p.s. L, we have associate membership as well.

[Edited on 26-5-2004 by Mirthful Me]



posted on May, 26 2004 @ 07:15 PM
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Originally posted by Star_and_Crescent
what I am looking for is a lodge where the members have somewhat the same mindset of someone like Masonic Light where they see the ritual as something important not just a chore that has to be taken care of to get new members in.


Well, I can definately understand that. Here in Japan, I have 9 yes, 9 lodges just in Tokyo/Yokohama.... They are from Grand Lodge of the Phillipines, Grand Lodge of Japan, Grand Lodge of Scotland, Grand Lodge of Massechussets and Prince Hall..... I went to a lodge and talked with them. They actually explained about each lodge to me. I asked the differences and they were very up front. I decided with the Grand Lodge of Scotland, as they were more formal... Tuxedo or Formal Dress Required.... They said that they were very traditional and were serious to keep it as rewarding not only for the Candidate, but for the members as well. Remember the ceremonies are not only for the candidate.. You will understand this more dring it.
But, my father was a mason and I asked him the same question you are asking now. I did not want to just be a member, I want to be as active as possible. He told me just to ask straight. I explained that I wanted to learn and be a, active member of the one that I joined. They sat down with me an explained the ones they knew and said that they would supply me with contacts of others if I wanted. But, after hearing about the Grand Lodge of Scotland, I decided that I would go with that one. In our Lodge, we share with of the Grand Lodge of Japan Lodges. I think that you will ge honest answers if you ask the questions. Explain what you want and they proobably know the other bretheren in the area and they will point you in the right direction.



posted on May, 27 2004 @ 04:43 PM
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Originally posted by Mirthful Me

I am from a AF&AM Grand Lodge, and this caused a bit of a ruckus.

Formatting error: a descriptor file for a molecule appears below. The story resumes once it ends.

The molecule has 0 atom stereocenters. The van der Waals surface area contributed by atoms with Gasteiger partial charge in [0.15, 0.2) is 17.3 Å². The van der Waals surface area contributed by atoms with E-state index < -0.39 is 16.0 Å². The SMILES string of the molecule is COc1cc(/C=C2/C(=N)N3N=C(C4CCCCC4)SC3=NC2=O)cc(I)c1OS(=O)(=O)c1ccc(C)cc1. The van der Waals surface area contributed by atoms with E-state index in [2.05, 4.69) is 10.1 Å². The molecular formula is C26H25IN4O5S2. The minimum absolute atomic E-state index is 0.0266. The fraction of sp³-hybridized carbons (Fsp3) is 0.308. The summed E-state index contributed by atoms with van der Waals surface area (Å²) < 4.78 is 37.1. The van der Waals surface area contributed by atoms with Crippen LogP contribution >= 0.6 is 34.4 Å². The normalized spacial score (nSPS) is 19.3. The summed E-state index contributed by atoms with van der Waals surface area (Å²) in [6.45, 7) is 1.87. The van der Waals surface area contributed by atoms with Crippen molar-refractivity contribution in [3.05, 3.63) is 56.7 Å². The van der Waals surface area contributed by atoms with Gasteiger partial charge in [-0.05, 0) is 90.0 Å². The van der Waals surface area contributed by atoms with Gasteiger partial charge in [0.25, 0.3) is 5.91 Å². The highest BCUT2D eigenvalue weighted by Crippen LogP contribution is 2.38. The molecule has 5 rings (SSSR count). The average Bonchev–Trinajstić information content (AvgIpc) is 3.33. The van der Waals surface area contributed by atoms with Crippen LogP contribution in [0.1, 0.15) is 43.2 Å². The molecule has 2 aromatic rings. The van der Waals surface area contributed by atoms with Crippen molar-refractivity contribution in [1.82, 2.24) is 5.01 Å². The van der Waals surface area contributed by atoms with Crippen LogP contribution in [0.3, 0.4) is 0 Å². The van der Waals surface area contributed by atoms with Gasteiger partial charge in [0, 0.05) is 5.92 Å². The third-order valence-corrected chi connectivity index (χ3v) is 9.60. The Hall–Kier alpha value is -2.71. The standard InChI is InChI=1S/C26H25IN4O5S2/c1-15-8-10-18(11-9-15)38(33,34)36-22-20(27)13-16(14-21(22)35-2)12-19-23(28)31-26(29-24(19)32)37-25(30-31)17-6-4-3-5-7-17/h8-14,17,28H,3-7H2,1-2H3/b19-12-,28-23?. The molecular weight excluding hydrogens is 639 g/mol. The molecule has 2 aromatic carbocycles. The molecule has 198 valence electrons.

What's the difference between AF&AM and F&AM, if you don't mind me asking



[Edited on 27-5-2004 by TgSoe]



posted on May, 27 2004 @ 04:55 PM
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Originally posted by TgSoe
[ What's the difference between AF&AM and F&AM, if you don't mind me asking


No problem at all, I will defer to these to links until ML has a chance to respond, and really set the record straight. The one thing that I will say that I don't feel comes out of the two articles is that the AF&AM language of ritual is convoluted and difficult, whereas the F&AM seems more natural and normal.

web.mit.edu..." target="_blank" class="postlink">Link 1

Link 2


[Edited on 27-5-2004 by Mirthful Me]



posted on May, 27 2004 @ 07:08 PM
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Man, I am going to get so lynched if I ever visit an American Rite Lodge... up here, I am from a Canadian Rite Lodge, which is the type (we have two in this jurisdiction) that is less like the American Version. Our S's are different from yours, and we give the T's differently as well. I understand that our W may be different, and our Master's W is completely different! (We have two Master's W's instead of one). All I can think to do is photocopy my Master Mason's certificate and bring it with me if I ever visit an American Lodge.

A serious question, though... JCMinJapan, you seemed shocked that there were 9 Lodges in Tokyo/Yokohama... is it usual in your home country from there to be only one Lodge per city? My hometown, Edmonton, is fairly small, but I'm sure we must have at least ten Lodges here, not counting the clandestine ones (which I don't know where they are
).



posted on May, 27 2004 @ 07:49 PM
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AK, we don't lynch visitors who fail examination, far to much "evidence" hanging about. To visit an American Lodge it will be best to have a current dues card, proficiency card (if required by YOUR Grand Lodge, mine does), and have a fair idea of how formal they may be (I have erred both ways, my recent visit in Georgia I was the only person in a coat and tie). Also, here it is not considered rude to ask to see the Lodge's Charter or Warrant during examination, make sure a Bible is handy, ask for it. I eschew the "Tyler’s Oath" as being in public domain, and go straight to OFF or FROM. Finally, if you get in a jam, call me, I'll be more than happy to vouch for your clandestine status.


[Edited on 27-5-2004 by Mirthful Me]



posted on May, 27 2004 @ 10:46 PM
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Thanks, MM... I always knew I could count on you to support a brother reptile.

Here's the problem, though... in the Canadian Rite, we don't even have OFF and FROM! We do it in a completely differnt way. Kooky! Plus, if they get concerned, and ask me the Master's W, they're going to get more than they bargained for (an extra W). I only discovered this a few days ago, when I was visiting a York Rite Lodge. Fortunately, I informed all the candidates as to what the "proper" W was, so they don't look silly in front of all my Canadian Rite brethren.